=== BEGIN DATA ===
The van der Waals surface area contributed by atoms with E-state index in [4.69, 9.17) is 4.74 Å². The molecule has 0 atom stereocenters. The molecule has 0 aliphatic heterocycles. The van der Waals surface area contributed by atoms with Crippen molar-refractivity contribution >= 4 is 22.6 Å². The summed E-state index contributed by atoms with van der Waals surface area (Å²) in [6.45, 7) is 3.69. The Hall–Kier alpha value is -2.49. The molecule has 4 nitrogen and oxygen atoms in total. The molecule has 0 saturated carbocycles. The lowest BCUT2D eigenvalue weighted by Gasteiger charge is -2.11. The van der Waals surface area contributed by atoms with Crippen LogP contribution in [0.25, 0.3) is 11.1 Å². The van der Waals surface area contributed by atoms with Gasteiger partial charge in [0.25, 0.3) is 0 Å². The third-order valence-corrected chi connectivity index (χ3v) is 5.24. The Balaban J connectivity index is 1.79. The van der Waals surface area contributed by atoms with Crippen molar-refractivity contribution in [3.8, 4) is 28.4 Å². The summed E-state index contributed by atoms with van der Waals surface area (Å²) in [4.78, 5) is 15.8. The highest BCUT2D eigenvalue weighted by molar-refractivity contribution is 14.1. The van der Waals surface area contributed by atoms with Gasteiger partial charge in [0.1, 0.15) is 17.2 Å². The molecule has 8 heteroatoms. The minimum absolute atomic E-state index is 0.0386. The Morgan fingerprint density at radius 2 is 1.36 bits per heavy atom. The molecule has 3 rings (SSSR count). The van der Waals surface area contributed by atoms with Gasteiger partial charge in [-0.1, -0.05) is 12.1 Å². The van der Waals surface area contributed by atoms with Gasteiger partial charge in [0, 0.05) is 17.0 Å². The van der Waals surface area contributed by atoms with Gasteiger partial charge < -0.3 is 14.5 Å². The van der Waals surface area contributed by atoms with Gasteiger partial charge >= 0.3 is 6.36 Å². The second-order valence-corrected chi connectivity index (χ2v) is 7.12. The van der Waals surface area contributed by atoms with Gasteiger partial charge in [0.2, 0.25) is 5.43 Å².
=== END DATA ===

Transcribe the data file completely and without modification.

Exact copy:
The van der Waals surface area contributed by atoms with E-state index in [4.69, 9.17) is 4.74 Å². The molecule has 0 atom stereocenters. The molecule has 0 aliphatic heterocycles. The van der Waals surface area contributed by atoms with Crippen molar-refractivity contribution >= 4 is 22.6 Å². The summed E-state index contributed by atoms with van der Waals surface area (Å²) in [6.45, 7) is 3.69. The Hall–Kier alpha value is -2.49. The molecule has 4 nitrogen and oxygen atoms in total. The molecule has 0 saturated carbocycles. The lowest BCUT2D eigenvalue weighted by Gasteiger charge is -2.11. The van der Waals surface area contributed by atoms with Crippen LogP contribution in [0.25, 0.3) is 11.1 Å². The van der Waals surface area contributed by atoms with Gasteiger partial charge in [0.25, 0.3) is 0 Å². The third-order valence-corrected chi connectivity index (χ3v) is 5.24. The Balaban J connectivity index is 1.79. The van der Waals surface area contributed by atoms with Crippen molar-refractivity contribution in [3.8, 4) is 28.4 Å². The summed E-state index contributed by atoms with van der Waals surface area (Å²) in [4.78, 5) is 15.8. The highest BCUT2D eigenvalue weighted by molar-refractivity contribution is 14.1. The van der Waals surface area contributed by atoms with Gasteiger partial charge in [0.1, 0.15) is 17.2 Å². The molecule has 8 heteroatoms. The minimum absolute atomic E-state index is 0.0386. The Morgan fingerprint density at radius 2 is 1.36 bits per heavy atom. The molecule has 3 rings (SSSR count). The van der Waals surface area contributed by atoms with Gasteiger partial charge in [-0.1, -0.05) is 12.1 Å². The van der Waals surface area contributed by atoms with Gasteiger partial charge in [0, 0.05) is 17.0 Å². The van der Waals surface area contributed by atoms with Gasteiger partial charge < -0.3 is 14.5 Å². The van der Waals surface area contributed by atoms with Gasteiger partial charge >= 0.3 is 6.36 Å². The second-order valence-corrected chi connectivity index (χ2v) is 7.12. The van der Waals surface area contributed by atoms with Gasteiger partial charge in [0.2, 0.25) is 5.43 Å².